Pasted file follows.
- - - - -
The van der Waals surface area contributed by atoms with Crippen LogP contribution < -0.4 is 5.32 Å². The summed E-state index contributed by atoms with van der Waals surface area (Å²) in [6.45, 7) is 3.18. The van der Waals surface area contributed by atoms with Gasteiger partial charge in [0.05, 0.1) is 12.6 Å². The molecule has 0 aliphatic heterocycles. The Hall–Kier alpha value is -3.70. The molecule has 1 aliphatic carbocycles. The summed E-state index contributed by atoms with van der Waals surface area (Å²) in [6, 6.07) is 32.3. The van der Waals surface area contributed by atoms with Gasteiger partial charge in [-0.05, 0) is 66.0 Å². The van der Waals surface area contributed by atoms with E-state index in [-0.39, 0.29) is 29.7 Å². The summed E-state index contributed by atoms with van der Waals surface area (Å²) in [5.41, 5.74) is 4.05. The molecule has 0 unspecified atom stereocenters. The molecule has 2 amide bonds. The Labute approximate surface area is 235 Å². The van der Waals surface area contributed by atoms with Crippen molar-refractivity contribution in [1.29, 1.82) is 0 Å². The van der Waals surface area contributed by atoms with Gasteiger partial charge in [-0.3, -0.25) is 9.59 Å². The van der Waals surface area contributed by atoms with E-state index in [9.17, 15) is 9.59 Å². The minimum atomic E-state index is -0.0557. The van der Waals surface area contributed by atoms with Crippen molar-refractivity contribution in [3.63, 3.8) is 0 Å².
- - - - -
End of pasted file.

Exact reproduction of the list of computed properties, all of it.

The van der Waals surface area contributed by atoms with Crippen LogP contribution < -0.4 is 5.32 Å². The summed E-state index contributed by atoms with van der Waals surface area (Å²) in [6.45, 7) is 3.18. The van der Waals surface area contributed by atoms with Gasteiger partial charge in [0.05, 0.1) is 12.6 Å². The molecule has 0 aliphatic heterocycles. The Hall–Kier alpha value is -3.70. The molecule has 1 aliphatic carbocycles. The summed E-state index contributed by atoms with van der Waals surface area (Å²) in [6, 6.07) is 32.3. The van der Waals surface area contributed by atoms with Gasteiger partial charge in [-0.05, 0) is 66.0 Å². The van der Waals surface area contributed by atoms with E-state index in [-0.39, 0.29) is 29.7 Å². The summed E-state index contributed by atoms with van der Waals surface area (Å²) in [5.41, 5.74) is 4.05. The molecule has 0 unspecified atom stereocenters. The molecule has 2 amide bonds. The Labute approximate surface area is 235 Å². The van der Waals surface area contributed by atoms with Crippen molar-refractivity contribution in [1.29, 1.82) is 0 Å². The van der Waals surface area contributed by atoms with Gasteiger partial charge in [-0.3, -0.25) is 9.59 Å². The van der Waals surface area contributed by atoms with E-state index in [9.17, 15) is 9.59 Å². The minimum atomic E-state index is -0.0557. The van der Waals surface area contributed by atoms with Crippen molar-refractivity contribution in [3.63, 3.8) is 0 Å².